Some horse trail riding tips and useful items to carry

If you’re going on a trail ride or a weekend camp out, horseback riding is supposed to be fun, but sometimes emergencies happen!  Be better prepared by having some of these items in your back pack or saddlebag.

Some items are a given, such as water, freeze it and it’ll provide hours of cold water.  Even if it looks like it won’t rain, make sure you have adequate protection like a rain coat or poncho, nothing worse than getting caught in a rain shower, being wet and cold and having a few kilo’s left to get to where you can get warmed up again…

Also take some food or high energy bars, racefood or Travelfood, nuts and dried fruits etc. 

Just as important is a few first-aid items. Anything from a roll of self-adhesive plaster and few dispirins to a full first aid med kit.  Put together a first-aid kit you can take with you anytime you go on a longer ride and you won’t have to keep remembering to pack plasters etc… put them all in a red grab-and-go bag and if you do use something on a ride, remeber to replace.  Also make sure items that can expire are replaced when needed.

Other items that can come in handy on a trail ride, remember emergencies happen!

Cell phones and external battery pack for charging, you know cell phones die when you least expect them to…

Sharp knife or multi tool, comes in handy in many situations, carry it with you in case you somehow get separated from your horse and gear that’s in the saddlebags.

Duct tape and baling twine, can be used in an emergency to repair tack or to protect a hoof after your horse looses a shoe…, baling twine has almost as many uses as duct tape!

A GPS is quite handy on a trail ride, you just never know when you’ll get lost and in an emergency can be really useful to pinpoint exactly where you are.

Toilet paper… Not just for you know what, can be used for search-and-rescue groups as it can be seen from the air or surrounding hilltops.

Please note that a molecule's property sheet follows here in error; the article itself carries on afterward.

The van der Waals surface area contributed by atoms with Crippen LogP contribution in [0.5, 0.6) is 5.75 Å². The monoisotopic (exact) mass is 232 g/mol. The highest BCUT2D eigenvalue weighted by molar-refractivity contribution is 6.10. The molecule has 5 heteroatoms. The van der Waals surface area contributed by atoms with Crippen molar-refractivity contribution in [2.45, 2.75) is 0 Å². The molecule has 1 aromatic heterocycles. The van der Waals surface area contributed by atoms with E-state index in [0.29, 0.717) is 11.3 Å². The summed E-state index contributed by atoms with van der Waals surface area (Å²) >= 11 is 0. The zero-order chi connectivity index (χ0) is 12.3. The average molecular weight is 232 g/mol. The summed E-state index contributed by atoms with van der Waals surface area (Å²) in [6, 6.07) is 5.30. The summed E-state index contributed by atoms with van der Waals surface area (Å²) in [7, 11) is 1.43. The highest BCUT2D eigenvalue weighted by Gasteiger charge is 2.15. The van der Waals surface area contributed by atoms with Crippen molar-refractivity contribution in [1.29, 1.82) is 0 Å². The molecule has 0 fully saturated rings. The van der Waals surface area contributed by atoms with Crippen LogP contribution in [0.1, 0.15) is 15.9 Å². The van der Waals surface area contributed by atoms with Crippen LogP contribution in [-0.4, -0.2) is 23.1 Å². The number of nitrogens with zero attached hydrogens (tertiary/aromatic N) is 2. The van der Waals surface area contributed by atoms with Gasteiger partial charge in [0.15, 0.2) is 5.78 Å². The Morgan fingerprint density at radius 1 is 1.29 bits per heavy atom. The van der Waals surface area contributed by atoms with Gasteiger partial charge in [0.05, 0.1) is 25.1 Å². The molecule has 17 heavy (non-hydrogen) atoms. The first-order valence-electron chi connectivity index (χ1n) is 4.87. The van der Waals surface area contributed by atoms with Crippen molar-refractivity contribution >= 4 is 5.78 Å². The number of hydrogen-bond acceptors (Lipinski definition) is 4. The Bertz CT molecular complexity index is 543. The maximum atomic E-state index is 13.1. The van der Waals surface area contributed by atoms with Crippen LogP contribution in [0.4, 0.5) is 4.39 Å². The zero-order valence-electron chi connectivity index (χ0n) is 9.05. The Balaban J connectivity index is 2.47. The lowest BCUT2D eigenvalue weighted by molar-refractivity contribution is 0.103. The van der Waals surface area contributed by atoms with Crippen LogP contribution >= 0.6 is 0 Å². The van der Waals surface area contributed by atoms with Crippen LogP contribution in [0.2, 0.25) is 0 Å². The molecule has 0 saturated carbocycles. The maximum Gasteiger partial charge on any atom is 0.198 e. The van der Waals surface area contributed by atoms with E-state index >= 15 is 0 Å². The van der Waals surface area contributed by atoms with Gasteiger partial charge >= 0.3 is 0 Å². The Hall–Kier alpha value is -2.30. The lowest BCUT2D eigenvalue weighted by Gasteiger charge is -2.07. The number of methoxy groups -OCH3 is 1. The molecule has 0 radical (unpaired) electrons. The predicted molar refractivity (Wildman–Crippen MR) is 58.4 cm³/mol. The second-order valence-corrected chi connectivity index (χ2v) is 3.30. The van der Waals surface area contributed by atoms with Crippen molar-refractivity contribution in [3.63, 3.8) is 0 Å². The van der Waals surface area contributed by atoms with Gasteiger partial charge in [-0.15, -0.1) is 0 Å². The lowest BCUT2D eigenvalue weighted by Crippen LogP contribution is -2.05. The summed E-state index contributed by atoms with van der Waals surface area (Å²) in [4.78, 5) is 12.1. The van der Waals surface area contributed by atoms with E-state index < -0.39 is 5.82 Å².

A torch or a headlamp, the latter leaves your hands free to do whatever needs doing when it’s dark.

Either a lighter or waterproof matches and some paper, in case you need to make a fire in an emergency.

An emergency or survival blanket.  These lightweight blankets are designed to reflect body heat back to the body. Normally made from aluminised non-stretch polyester and are completely windproof and waterproof, in an emergency this blanket is literally a lifesaver.  They’re cheap too, usually under R 50.00.

Plastic shopping bags weigh almost nothing, and have lots of uses, such as keeping your boots dry during an unexpected thunder shower, can be used for to carry water or to make a quick bandage cover.

If your local tack shop doesn’t keep some items, a great place to get emergency supplies are places such as Cape Union Mart, there are easily 90 dotted around South Africa and they offer online sales!

Not sure what else to pack?  Do a Google search for camping list, camping recipes, horse trails or outdoor survival.

If you’re going on a longer trail ride try avoid riding alone. If anything happens to you or your horse, there’s no-one to help you or go for help.


Some don’ts to remember:

Don’t ride with a tiedown, this can prevent the horse from saving itself during a fall since it won’t have full use of it’s neck for balance.

Don’t lead your horse over an obstacle, he could knock you down and trample you if he jumped to follow you.

Don’t dismount on the downhill side of a steep trail, if your horse slips he could fall on you.

Don’t cut new paths on an established trail, ride single-file, you can spread out in an open area where you can’t see noticeable trails.


Do remember to clean up after yourself, carry a litter bag, you could even pickup litter you see left by other people…


Ride safe, think about what you’re doing and where you’re riding and above all have fun and return safely! 


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We would like to know how we can help equestrian sport and activities in South Africa, if you have any questions or suggestions, let us know.